Belgium’s civil, military ATC now managed using a single system

Belgian military and civil air traffic controllers at Eurocontrol’s Maastricht Upper Area Control Centre (MUAC) are now working with a single air traffic management (ATM) system.

Air traffic control services in Belgian and Luxembourg airspace are provided by three independent organisations: the Belgian Ministry of Defence for military operational air traffic (OAT), and skeyes and MUAC for civil general air traffic (GAT) in lower and upper airspace.

Until recently, each of these organisations worked with its own air traffic control system, managed independently of the other two organisations. With the commissioning of the SAS2 system by the Belgian Ministry of Defence on 2 December, the Belgian Ministry of Defence and MUAC are now using the same system.

The advantages of a shared ATS system are numerous for both organisations: better coordination between civil and military controllers at both ends, improved situational awareness and safety, better communication, economies of scale, system agreements, shared tools, and joint software/hardware upgrades, all of which will ultimately lead to better performance.

Following the signature of the cooperation agreement between the Ministry of Defence and MUAC in December 2016, the SAS2 system has been fully developed over the last three years in order to integrate the required military air traffic control functionalities into MUAC’s existing air traffic control system.

The required hardware was installed at the skeyes site in Steenokkerzeel and at the airbases of Beauvechain, Kleine-Brogel, Koksijde and Florennes.

A first major step towards the commissioning of the SAS2 system was taken in March when the site acceptance test was successfully carried out. This confirmed that the SAS2 system could provide safe air traffic control services, both at the various military sites and at MUAC.

In addition, intensive training was provided for both the military air traffic controllers and the technicians on the use and maintenance of this new system.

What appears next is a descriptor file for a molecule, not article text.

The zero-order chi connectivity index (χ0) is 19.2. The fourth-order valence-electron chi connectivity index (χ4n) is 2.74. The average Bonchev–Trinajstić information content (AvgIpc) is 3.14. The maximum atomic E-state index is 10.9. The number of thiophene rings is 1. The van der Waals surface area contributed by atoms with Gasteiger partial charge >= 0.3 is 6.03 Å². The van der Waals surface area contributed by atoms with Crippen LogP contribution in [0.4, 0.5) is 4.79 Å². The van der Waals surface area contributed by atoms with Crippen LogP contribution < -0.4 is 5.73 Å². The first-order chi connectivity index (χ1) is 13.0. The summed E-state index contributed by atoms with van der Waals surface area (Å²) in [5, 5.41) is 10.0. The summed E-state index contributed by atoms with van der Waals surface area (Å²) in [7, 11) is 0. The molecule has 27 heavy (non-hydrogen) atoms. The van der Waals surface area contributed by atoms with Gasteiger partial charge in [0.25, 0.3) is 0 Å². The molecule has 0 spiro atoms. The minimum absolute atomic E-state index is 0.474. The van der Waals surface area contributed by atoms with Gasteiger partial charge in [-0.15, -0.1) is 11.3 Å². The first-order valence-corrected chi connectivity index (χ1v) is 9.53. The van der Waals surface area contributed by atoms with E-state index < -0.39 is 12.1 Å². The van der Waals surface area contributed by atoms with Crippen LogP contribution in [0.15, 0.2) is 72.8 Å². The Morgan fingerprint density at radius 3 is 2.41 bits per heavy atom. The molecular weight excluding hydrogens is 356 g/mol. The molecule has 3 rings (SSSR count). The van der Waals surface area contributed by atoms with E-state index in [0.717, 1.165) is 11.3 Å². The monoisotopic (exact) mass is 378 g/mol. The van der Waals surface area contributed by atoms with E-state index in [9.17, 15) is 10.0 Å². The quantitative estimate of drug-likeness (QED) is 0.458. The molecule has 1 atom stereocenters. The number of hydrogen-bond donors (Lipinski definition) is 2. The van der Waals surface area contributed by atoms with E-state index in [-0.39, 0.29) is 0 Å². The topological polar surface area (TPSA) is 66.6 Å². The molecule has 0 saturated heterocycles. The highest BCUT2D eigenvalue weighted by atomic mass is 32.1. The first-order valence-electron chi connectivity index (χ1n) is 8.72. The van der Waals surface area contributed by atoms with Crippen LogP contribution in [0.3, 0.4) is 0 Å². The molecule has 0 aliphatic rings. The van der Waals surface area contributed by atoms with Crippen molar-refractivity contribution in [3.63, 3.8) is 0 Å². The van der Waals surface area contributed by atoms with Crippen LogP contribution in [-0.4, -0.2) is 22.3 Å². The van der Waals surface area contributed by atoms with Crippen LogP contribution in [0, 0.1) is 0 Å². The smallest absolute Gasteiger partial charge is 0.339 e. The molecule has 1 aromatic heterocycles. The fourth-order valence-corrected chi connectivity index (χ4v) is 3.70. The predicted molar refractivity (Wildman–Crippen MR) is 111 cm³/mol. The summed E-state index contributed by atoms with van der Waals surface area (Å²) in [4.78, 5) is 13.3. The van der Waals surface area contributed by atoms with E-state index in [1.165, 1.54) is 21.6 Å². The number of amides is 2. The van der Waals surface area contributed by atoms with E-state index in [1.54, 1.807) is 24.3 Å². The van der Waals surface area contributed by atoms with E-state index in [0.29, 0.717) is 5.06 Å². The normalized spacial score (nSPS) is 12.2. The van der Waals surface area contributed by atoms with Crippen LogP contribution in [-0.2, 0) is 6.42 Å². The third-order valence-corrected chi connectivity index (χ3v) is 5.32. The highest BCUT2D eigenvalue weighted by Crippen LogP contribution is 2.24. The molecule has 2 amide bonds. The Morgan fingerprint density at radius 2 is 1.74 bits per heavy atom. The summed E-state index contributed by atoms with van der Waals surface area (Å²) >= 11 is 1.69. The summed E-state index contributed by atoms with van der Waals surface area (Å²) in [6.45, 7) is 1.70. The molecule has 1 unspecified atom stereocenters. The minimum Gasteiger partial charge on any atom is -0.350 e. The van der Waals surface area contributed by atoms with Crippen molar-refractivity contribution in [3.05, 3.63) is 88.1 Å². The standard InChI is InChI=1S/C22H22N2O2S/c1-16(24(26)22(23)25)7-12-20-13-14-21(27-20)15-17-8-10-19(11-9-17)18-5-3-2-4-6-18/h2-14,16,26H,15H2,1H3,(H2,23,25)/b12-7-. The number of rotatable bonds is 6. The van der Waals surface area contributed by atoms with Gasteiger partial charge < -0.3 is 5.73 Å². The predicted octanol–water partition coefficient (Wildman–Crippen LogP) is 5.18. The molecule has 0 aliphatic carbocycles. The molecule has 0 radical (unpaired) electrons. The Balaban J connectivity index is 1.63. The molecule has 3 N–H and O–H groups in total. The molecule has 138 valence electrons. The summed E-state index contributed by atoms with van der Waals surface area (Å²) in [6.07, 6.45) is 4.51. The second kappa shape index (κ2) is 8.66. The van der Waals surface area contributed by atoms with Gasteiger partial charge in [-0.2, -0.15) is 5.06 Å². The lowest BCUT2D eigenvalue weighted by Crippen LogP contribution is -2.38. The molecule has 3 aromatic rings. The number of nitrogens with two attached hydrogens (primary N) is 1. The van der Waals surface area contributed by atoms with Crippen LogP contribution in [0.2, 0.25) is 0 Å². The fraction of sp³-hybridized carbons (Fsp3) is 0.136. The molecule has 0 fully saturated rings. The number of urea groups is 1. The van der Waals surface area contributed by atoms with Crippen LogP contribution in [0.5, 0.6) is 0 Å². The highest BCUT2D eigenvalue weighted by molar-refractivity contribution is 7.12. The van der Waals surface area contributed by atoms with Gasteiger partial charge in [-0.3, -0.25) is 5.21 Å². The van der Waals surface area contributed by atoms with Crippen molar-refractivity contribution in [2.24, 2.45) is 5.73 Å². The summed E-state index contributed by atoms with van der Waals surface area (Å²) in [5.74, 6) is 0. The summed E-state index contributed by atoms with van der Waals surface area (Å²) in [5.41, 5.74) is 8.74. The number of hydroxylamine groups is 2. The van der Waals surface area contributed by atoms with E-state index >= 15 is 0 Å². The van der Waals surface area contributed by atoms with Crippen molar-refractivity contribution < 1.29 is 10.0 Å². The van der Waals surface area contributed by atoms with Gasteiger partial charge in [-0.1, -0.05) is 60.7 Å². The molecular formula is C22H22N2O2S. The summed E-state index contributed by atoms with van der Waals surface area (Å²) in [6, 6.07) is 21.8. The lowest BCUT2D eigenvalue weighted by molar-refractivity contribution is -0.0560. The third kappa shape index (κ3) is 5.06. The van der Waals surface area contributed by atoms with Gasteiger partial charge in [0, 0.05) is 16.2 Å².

In November, shadow off-line operations took place, during which all actions carried out by the military air traffic controllers on the old ATS system (SEROS for ATCC and LATC for the air bases) were copied over to the SAS2 system.

Shadow operations confirmed that the SAS2 system contains all the functionalities required by the military air traffic controllers and was therefore ready to go live. At the close of the shadow operations, minor modifications were made to the SAS2 system and it was confirmed that the system was ready to be used for limited military air traffic control from 2 December.

Limited military air traffic control means that the transition to the new ATC system imposes a number of restrictions on the number of military aircraft which can operate simultaneously in certain sectors. Restrictions are also imposed on the type of mission which can be flown. These restrictions will be systematically lifted in order to ensure a full ATC service using SAS2 by the end of March 2020 at the latest.

Ultimately, the SAS2 system will support all military air traffic control with final operational capability by March 2020.

The commissioning of the SAS2 system by the Belgian Ministry of Defence coincides with the move of the military air traffic control centre to the skeyes site in Steenokkerzeel. In parallel, a study was launched by the Belgian defence ministry, MUAC and skeyes to replace skeyes’ current air traffic control system with a shared ATS system – SAS3 – by 2025.

This would allow the three organisations managing Belgian/Luxembourg airspace to use a single air traffic control system in order to achieve better cooperation in their services, thereby contributing to Single European Sky (SES) objectives.

Lieutenant General Rudy Debaene said: “Far beyond the economic benefits and those obtained by reducing the number of specialised military technicians, this cooperation represents a major step forward in the management of Belgian airspace. It is being done more efficiently and in a safer way by two of the three actors managing the airspace.”

John Santurbano, MUAC director, added: “The Shared ATS System is based on a proven Virtual Centre Concept developed and deployed by MUAC across various Royal Netherlands Air Force sites in 2013 and at the Slovenia Control Centre. The system is robust, and we have every confidence that our Belgian colleagues have made a good choice. As MUAC facilities are upgraded and/or developed to SESAR standards, the improvements will automatically flow to the Belgian military air defence sites served from MUAC, securing economies of scale through common development and maintenance resources.”

Major General Vansina, Commander of the Air Component, concluded: “Working together on the same system will facilitate coordination and communication, which will only benefit flight safety.”

SAS2 is co-financed by the Connecting Europe Facility (CEF), an EU funding instrument to promote growth, jobs and competitiveness through targeted infrastructure investment at European level. The CEF programme budget is implemented for the most part by the EU Innovation and Networks Executive Agency (INEA).